Ambre Bertholet, a molecular biologist at the University of California, San Francisco, who works on proteins involved in proton uncoupling and was not involved in the study, says that the invention of the thermal probe is an important contribution to the scientific debate over whether large temperature changes occur in single cells. But she notes that the probe only measures temperature at a specific location in the cell, and the study doesn’t really demonstrate that spikes detected at those locations correspond to increases in the whole cell’s temperature. “They measure the mitochondrial thermogenesis, but in the end, they don’t say there is an impact on cell thermogenesis.”
Guillaume Baffou, who researches nanotechnology and thermodynamics at the French National Center for Scientific Research (CNRS) and coauthored the 2014 paper calculating the energy requirements for temperature spikes in single cells, also remains unconvinced by the UIUC researchers’ results. “I’m still skeptical because physically speaking, it’s not possible,” he says. In their paper, Baffou and colleagues found that “if you fill the full inside of a cell with glucose, and you burn everything . . . even if you do that, you have a very small temperature increase,” he says. “I think what [the cell] can do with [proton uncoupling] will be still weaker than what you can do with glucose,” because heat generated at the mitochondria would dissipate quickly out of the cell before the cell could significantly heat up.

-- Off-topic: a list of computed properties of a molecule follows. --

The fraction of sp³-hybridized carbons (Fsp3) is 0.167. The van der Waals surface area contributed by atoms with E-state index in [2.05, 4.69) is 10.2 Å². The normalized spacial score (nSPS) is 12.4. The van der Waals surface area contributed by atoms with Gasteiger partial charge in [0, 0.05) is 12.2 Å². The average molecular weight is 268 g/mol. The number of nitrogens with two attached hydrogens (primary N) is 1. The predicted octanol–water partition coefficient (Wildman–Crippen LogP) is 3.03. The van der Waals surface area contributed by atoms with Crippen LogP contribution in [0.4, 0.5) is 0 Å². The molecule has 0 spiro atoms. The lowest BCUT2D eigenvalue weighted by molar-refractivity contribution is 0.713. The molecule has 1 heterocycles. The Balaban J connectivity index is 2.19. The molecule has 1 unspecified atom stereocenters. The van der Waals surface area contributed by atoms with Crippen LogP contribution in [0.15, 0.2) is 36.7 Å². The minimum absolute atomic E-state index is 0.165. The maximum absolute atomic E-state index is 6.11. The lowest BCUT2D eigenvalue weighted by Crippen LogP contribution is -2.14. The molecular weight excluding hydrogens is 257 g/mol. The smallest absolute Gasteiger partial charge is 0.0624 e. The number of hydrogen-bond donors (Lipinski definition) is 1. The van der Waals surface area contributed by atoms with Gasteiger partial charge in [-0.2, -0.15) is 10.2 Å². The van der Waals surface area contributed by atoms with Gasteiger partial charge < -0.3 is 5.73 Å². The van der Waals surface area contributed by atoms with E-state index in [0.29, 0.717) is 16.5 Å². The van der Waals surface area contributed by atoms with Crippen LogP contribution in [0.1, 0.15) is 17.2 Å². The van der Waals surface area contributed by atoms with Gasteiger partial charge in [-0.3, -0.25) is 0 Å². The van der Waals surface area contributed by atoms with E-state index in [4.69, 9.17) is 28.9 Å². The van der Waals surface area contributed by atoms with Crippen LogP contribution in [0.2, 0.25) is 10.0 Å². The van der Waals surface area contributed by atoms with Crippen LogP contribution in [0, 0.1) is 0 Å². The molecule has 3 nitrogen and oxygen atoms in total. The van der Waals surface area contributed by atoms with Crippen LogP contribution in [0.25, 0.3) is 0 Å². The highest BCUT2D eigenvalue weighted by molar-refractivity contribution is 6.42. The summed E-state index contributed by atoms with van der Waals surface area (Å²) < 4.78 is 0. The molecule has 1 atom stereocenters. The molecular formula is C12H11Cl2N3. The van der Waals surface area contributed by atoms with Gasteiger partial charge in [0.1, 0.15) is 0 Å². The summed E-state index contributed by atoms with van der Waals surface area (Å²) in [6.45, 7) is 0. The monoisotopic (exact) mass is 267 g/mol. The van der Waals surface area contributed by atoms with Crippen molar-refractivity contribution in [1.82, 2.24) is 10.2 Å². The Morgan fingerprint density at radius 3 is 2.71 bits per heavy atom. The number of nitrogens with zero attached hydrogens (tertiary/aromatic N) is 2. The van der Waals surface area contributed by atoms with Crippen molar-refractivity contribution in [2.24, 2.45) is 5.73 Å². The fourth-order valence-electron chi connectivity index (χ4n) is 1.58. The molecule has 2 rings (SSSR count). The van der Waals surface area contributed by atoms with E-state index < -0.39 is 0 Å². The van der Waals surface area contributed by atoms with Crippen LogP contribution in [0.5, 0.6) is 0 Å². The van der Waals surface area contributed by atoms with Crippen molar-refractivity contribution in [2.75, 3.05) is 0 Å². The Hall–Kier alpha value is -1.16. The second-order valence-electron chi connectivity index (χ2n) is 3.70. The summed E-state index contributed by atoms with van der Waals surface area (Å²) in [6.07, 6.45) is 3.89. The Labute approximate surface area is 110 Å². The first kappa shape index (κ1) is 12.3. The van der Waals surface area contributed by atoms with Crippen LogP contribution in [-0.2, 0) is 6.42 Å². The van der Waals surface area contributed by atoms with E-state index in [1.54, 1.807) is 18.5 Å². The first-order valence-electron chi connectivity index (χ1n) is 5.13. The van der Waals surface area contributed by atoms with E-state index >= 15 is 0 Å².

But Sinha finds the evidence persuasive, noting in an email to The Scientist that the research team conducted “several control experiments to rule out artifacts in our measurements.” On the feasibility of the temperature spikes, he writes that mitochondrial proton gradients could provide a greater source of energy than a cell’s glucose reserves. “The neuron we used has copious amounts of mitochondria. . . . Dissipating proton gradient in all of these mitochondria could potentially provide the amount of transient heat we observed.” As for Bertholet’s critique, Sinha argues that previous studies by other groups have firmly established that mitochondria can heat up the whole cell via proton uncoupling, meaning that “any information on mitochondrial thermogenesis is directly relevant to cellular thermogenesis.”
Amidst their deep dive into mitochondrial thermodynamics, the UIUC researchers haven’t lost sight of the question that brought them together in the first place—that of the connection, if any, between cellular temperature and synaptic activity. “That’s a much harder problem to solve than what we did so far,” Rajagopal says. “We will eventually be going there, but this [study] is just the beginning of it.”
Shawna Williams is an associate editor at The Scientist. Email her at firstname.lastname@example.org.